Professor Frédéric Veyrier of the INRS-Institut Armand-Frappier Research Centre, along with his colleagues has recently claimed that the shape of pathogenic bacteria residing inside the nasopharynx is being altered with time – bacillus to coccus. Findings of the evolutionary study were published in the journal PLOS Genetics, and are suggestive of these bacteria becoming better at escaping the immune system and defense mechanisms of the host.
What Causes– Bacteria Evolving Shape
Evolution works in mysterious ways, sometimes even molding the shape of living organisms to confer them a selective survival advantage. Researchers now believe that this might also be happening at the microscopic level – stick-shaped (bacillus) bacteria might be shifting to a spherical (coccus) configuration – making bacteria more resilient and infectious.
Public health officials strictly monitor respiratory infections, since they are the leading cause of death worldwide. The pathogens responsible for these outbreaks – Neisseria meningitidis and Moraxella catharralis – have evolved and adapted according to the environment of the host’s nasal passages, making them defeat immune defenses. Genetic analysis of the predecessors of these pathogenic microbes highlighted an important gene, namely yacF. This gene has made the process of shape-changing possible and assists evolution. Through this study, it was observed that N. meningitidis and M. catharralis present today were spherical (coccus) strains and lacked the yacF gene.
Could A Change In Shape Help?
This shift from sticks to spheres allows certain molecules on the surface of bacteria, known as peptidoglycans, to change their composition and evolve. These compounds play a very significant role in the way our immune system detects the presence of pathogenic microbes.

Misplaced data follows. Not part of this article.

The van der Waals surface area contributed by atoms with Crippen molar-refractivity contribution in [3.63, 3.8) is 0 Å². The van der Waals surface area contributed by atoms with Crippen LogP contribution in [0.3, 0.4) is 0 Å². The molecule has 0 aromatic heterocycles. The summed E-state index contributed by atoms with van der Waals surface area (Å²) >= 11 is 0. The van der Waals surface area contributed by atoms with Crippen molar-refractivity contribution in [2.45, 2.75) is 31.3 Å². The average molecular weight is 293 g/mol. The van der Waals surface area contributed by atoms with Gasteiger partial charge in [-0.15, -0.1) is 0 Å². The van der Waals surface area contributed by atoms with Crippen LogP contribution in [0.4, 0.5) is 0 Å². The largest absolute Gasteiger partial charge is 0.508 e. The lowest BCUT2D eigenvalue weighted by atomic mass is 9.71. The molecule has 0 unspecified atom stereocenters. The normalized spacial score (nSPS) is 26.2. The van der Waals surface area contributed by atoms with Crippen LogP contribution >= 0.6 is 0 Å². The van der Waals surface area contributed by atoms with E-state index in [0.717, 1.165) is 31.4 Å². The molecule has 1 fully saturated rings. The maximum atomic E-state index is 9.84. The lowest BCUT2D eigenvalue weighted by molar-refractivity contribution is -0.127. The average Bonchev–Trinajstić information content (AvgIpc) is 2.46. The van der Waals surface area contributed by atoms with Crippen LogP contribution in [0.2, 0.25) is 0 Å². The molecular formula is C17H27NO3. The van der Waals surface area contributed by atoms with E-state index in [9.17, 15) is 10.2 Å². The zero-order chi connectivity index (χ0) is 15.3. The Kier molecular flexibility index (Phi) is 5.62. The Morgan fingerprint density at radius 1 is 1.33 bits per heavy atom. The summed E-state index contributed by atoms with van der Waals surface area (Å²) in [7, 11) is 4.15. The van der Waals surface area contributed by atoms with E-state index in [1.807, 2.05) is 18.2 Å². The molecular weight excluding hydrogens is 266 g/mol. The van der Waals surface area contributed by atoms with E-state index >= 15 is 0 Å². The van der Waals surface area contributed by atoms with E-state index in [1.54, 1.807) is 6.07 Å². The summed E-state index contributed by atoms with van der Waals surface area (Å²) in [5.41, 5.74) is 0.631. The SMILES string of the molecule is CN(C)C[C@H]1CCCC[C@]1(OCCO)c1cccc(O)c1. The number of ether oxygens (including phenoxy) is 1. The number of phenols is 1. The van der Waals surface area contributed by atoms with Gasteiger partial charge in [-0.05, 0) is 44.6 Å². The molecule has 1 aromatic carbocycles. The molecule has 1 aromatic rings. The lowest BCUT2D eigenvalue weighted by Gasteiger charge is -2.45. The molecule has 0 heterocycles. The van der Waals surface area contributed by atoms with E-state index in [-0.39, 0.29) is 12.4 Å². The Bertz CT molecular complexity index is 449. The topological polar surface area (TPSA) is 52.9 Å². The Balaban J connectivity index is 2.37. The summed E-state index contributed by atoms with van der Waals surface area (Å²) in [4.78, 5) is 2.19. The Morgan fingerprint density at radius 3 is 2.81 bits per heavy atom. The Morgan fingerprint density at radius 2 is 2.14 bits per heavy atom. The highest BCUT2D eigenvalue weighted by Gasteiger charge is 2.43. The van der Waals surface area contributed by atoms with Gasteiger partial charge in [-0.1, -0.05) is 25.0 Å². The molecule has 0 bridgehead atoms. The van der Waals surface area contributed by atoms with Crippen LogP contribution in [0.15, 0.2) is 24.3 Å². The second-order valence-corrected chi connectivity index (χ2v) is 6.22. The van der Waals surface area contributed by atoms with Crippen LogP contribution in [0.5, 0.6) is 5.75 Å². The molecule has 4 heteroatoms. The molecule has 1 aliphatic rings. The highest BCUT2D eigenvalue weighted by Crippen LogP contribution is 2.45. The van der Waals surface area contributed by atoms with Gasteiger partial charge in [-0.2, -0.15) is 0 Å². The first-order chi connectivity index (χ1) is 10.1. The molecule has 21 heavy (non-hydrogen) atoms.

“We have long believed that the shape of bacteria was a fixed variable; we even use it as a way to classify them”, stated Professor Veyrier. “This research demonstrates that the environment in which the bacteria evolve has an impact on their morphology. These results are exciting because we were able to identify the same change in two different species – the impact of which could be a key aspect in the specific way these pathogens are adapting to the human nasopharynx”.
The exact mechanism through which bacterial species maintain their shape is still a mystery. Conducting an in-depth study into this evolutionary process could help researchers develop more potent treatment and prevention strategies. The results of this study could provide answers to why current medicines are failing, and what tools are needed to adequately fight these new generation pathogens.